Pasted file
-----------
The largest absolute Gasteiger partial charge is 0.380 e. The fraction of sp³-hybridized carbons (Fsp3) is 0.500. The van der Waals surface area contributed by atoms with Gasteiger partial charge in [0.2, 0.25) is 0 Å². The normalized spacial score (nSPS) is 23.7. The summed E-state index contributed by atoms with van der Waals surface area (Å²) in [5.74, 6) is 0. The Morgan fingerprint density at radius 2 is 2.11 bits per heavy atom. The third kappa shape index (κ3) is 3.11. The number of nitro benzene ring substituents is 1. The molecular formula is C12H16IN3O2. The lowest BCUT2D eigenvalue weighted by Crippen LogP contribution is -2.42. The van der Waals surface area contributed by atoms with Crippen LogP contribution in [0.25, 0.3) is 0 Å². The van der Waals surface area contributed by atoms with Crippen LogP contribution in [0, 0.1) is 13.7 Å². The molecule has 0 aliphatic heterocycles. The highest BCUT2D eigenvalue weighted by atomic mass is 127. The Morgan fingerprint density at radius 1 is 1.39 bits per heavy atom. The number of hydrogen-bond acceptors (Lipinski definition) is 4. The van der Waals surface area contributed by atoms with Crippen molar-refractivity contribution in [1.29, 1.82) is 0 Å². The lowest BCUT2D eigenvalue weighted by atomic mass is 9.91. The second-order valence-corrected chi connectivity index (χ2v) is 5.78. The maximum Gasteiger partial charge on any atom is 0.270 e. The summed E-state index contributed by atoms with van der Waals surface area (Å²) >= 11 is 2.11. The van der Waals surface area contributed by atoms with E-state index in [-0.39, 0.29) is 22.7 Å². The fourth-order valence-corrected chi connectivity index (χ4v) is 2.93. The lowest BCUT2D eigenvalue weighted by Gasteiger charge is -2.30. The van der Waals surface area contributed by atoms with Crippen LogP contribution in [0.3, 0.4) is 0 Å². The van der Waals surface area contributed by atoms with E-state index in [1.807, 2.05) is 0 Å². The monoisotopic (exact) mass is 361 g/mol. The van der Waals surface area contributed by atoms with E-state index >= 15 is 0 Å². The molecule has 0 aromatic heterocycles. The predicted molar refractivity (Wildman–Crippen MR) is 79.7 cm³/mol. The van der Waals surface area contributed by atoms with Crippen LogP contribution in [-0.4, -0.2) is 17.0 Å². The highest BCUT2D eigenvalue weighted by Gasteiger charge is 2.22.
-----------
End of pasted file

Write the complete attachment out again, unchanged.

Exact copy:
The largest absolute Gasteiger partial charge is 0.380 e. The fraction of sp³-hybridized carbons (Fsp3) is 0.500. The van der Waals surface area contributed by atoms with Gasteiger partial charge in [0.2, 0.25) is 0 Å². The normalized spacial score (nSPS) is 23.7. The summed E-state index contributed by atoms with van der Waals surface area (Å²) in [5.74, 6) is 0. The Morgan fingerprint density at radius 2 is 2.11 bits per heavy atom. The third kappa shape index (κ3) is 3.11. The number of nitro benzene ring substituents is 1. The molecular formula is C12H16IN3O2. The lowest BCUT2D eigenvalue weighted by Crippen LogP contribution is -2.42. The van der Waals surface area contributed by atoms with Crippen LogP contribution in [0.25, 0.3) is 0 Å². The van der Waals surface area contributed by atoms with Crippen LogP contribution in [0, 0.1) is 13.7 Å². The molecule has 0 aliphatic heterocycles. The highest BCUT2D eigenvalue weighted by atomic mass is 127. The Morgan fingerprint density at radius 1 is 1.39 bits per heavy atom. The number of hydrogen-bond acceptors (Lipinski definition) is 4. The van der Waals surface area contributed by atoms with Crippen molar-refractivity contribution in [1.29, 1.82) is 0 Å². The lowest BCUT2D eigenvalue weighted by atomic mass is 9.91. The second-order valence-corrected chi connectivity index (χ2v) is 5.78. The maximum Gasteiger partial charge on any atom is 0.270 e. The summed E-state index contributed by atoms with van der Waals surface area (Å²) >= 11 is 2.11. The van der Waals surface area contributed by atoms with E-state index in [-0.39, 0.29) is 22.7 Å². The fourth-order valence-corrected chi connectivity index (χ4v) is 2.93. The lowest BCUT2D eigenvalue weighted by Gasteiger charge is -2.30. The van der Waals surface area contributed by atoms with Crippen LogP contribution in [0.3, 0.4) is 0 Å². The van der Waals surface area contributed by atoms with E-state index in [1.807, 2.05) is 0 Å². The monoisotopic (exact) mass is 361 g/mol. The van der Waals surface area contributed by atoms with E-state index >= 15 is 0 Å². The molecule has 0 aromatic heterocycles. The predicted molar refractivity (Wildman–Crippen MR) is 79.7 cm³/mol. The van der Waals surface area contributed by atoms with Crippen LogP contribution in [-0.4, -0.2) is 17.0 Å². The highest BCUT2D eigenvalue weighted by Gasteiger charge is 2.22.